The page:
Tochi Onyebuchi on Writing to Abate the Terror

For Tor.com, Tochi Onyebuchi reflects on his role as a black writer during protests against police brutality and the killing of black men and women. “And there I was, walking past that hollowed-out grocery store that November night, writing. Struggling with the possibility that this writing does nothing,” Onyebuchi notes. “I know it is a thing that brings me joy. I feel useful doing it, even if that feeling is an illusion, smoke keeping me from seeing a difficult truth reflected back at me. Writing will not rebuild that Foodtown that went up in flames that night. It will not restock it with cereal and toilet paper and canola oil. But terror abates when I write.”

Jenny Zhang on the Importance of Funny Writers

At Lit Hub, Jenny Zhang recounts the important books in her life, from the first book she loved to her favorite reread. On the books that have made her laugh out loud: “Pnin by Nabokov, the stories of Janet Frame and Grace Paley make me laugh. Tommy Pico and Morgan Parker’s poetry make me laugh. Tony Tulathimutte and Karan Mahajan’s fiction make me laugh. Qiu Miaojin and Kathy Acker and Paul Beatty make me laugh. I think more writers should try to be funny. Being dementedly funny is the hardest and most worthwhile thing to achieve in writing.”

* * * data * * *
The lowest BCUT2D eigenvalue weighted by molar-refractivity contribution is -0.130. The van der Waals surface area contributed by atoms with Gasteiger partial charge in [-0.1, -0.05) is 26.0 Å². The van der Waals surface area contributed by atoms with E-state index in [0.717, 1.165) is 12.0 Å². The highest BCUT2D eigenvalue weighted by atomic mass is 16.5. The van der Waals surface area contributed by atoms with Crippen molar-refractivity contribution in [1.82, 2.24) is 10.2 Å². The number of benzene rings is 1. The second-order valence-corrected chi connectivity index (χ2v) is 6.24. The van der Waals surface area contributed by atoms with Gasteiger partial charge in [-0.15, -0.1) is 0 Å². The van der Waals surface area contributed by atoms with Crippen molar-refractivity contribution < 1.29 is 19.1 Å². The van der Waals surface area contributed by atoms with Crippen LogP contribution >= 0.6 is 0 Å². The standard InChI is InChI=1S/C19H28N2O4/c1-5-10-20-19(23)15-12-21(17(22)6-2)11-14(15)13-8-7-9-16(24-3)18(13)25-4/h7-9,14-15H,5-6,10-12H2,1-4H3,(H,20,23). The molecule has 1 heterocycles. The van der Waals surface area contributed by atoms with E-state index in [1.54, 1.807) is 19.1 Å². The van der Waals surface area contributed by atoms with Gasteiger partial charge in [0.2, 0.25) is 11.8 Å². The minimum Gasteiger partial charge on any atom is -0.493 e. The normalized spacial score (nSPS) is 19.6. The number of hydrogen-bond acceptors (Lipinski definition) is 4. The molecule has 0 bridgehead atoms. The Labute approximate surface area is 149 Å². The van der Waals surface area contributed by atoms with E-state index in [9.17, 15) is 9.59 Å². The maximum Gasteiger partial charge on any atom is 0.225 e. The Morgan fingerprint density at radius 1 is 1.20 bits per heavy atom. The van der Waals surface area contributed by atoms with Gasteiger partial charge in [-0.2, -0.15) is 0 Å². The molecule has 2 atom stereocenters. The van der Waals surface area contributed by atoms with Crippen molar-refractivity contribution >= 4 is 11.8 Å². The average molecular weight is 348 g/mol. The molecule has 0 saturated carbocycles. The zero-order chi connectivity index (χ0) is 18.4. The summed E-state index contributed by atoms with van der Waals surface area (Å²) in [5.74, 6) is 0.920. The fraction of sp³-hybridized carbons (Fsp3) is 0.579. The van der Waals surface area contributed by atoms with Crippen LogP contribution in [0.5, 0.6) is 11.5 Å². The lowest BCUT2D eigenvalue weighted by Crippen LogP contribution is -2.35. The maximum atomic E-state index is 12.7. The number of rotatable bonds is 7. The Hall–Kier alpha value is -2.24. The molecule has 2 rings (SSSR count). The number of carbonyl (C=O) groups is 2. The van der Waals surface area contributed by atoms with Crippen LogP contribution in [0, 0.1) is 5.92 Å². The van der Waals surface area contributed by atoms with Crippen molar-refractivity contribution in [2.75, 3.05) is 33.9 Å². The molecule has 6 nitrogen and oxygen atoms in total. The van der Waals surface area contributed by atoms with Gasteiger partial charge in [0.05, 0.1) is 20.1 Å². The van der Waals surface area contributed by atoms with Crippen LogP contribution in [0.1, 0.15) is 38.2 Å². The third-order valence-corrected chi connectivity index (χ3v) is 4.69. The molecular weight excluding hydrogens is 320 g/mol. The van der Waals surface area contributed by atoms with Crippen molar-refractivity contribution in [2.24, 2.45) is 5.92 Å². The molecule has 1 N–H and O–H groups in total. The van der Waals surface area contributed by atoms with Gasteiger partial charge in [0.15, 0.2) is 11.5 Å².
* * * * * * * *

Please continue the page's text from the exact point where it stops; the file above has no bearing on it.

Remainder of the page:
Nadia Owusu on Validating Each Other’s Experiences

At Catapult, author Nadia Owusu, in a column titled “Exit Interviews,” gives voice to the grief of people of color—grief that is so often silenced. “We can choose to permanently change how we view each other,” Owusu writes, “how we work together, validating each other’s experiences and fears and losses—not just in the current moment, but into and through whatever comes next. And the change that is possible within the microcosm of a workplace might also be possible in other workplaces, in a society, in the wider world.”

Reflecting on Time During Quaratine Reading

At The New York Times, Parul Sehgal examines time through the writing being produced during the pandemic, as well as the books she reads (and re-reads). “To describe the passage of time has always been one of the favorite challenges of the writer or philosopher,” Sehgal writes. “‘Where is it, this present?’ William James wondered. ‘It has melted in our grasp, fled ere we could touch it, gone in the instant of becoming.’ In Nabokov’s Ada, or Ardor, the heroine declares: ‘We can never know Time. Our senses are simply not meant to perceive it.’ The mysteries of time are bound up in the great unknowns of the body and universe, from consciousness to black holes.”